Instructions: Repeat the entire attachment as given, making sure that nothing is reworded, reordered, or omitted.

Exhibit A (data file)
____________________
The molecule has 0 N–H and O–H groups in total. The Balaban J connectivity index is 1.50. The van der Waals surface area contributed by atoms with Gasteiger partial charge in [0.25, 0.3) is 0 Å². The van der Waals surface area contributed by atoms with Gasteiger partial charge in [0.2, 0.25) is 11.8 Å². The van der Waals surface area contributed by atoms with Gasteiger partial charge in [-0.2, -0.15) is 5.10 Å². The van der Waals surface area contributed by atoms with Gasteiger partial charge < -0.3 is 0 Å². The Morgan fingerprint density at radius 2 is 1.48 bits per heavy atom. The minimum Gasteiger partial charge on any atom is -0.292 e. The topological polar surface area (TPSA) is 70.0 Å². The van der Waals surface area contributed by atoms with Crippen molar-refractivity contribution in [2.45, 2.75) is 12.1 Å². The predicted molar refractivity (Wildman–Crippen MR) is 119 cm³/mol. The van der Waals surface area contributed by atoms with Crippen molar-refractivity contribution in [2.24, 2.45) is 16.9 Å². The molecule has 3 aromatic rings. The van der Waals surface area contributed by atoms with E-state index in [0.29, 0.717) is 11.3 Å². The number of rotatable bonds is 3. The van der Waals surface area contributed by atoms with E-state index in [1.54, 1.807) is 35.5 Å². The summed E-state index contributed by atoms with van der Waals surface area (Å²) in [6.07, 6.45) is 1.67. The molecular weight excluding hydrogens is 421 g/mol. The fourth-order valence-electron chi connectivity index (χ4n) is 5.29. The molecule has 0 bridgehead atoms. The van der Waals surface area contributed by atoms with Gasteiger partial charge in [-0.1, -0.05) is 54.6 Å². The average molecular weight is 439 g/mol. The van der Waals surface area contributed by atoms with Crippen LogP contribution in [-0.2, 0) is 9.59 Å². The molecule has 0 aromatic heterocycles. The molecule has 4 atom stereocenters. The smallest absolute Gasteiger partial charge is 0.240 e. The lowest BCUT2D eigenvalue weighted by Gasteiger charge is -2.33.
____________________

The molecule has 0 N–H and O–H groups in total. The Balaban J connectivity index is 1.50. The van der Waals surface area contributed by atoms with Gasteiger partial charge in [0.25, 0.3) is 0 Å². The van der Waals surface area contributed by atoms with Gasteiger partial charge in [0.2, 0.25) is 11.8 Å². The van der Waals surface area contributed by atoms with Gasteiger partial charge in [-0.2, -0.15) is 5.10 Å². The van der Waals surface area contributed by atoms with Gasteiger partial charge < -0.3 is 0 Å². The Morgan fingerprint density at radius 2 is 1.48 bits per heavy atom. The minimum Gasteiger partial charge on any atom is -0.292 e. The topological polar surface area (TPSA) is 70.0 Å². The van der Waals surface area contributed by atoms with Crippen molar-refractivity contribution in [2.45, 2.75) is 12.1 Å². The predicted molar refractivity (Wildman–Crippen MR) is 119 cm³/mol. The van der Waals surface area contributed by atoms with Crippen molar-refractivity contribution in [2.24, 2.45) is 16.9 Å². The molecule has 3 aromatic rings. The van der Waals surface area contributed by atoms with E-state index in [0.29, 0.717) is 11.3 Å². The number of rotatable bonds is 3. The van der Waals surface area contributed by atoms with E-state index in [1.54, 1.807) is 35.5 Å². The summed E-state index contributed by atoms with van der Waals surface area (Å²) in [6.07, 6.45) is 1.67. The molecular weight excluding hydrogens is 421 g/mol. The fourth-order valence-electron chi connectivity index (χ4n) is 5.29. The molecule has 0 bridgehead atoms. The van der Waals surface area contributed by atoms with Gasteiger partial charge in [-0.1, -0.05) is 54.6 Å². The average molecular weight is 439 g/mol. The van der Waals surface area contributed by atoms with Crippen LogP contribution in [-0.2, 0) is 9.59 Å². The molecule has 0 aromatic heterocycles. The molecule has 4 atom stereocenters. The smallest absolute Gasteiger partial charge is 0.240 e. The lowest BCUT2D eigenvalue weighted by Gasteiger charge is -2.33.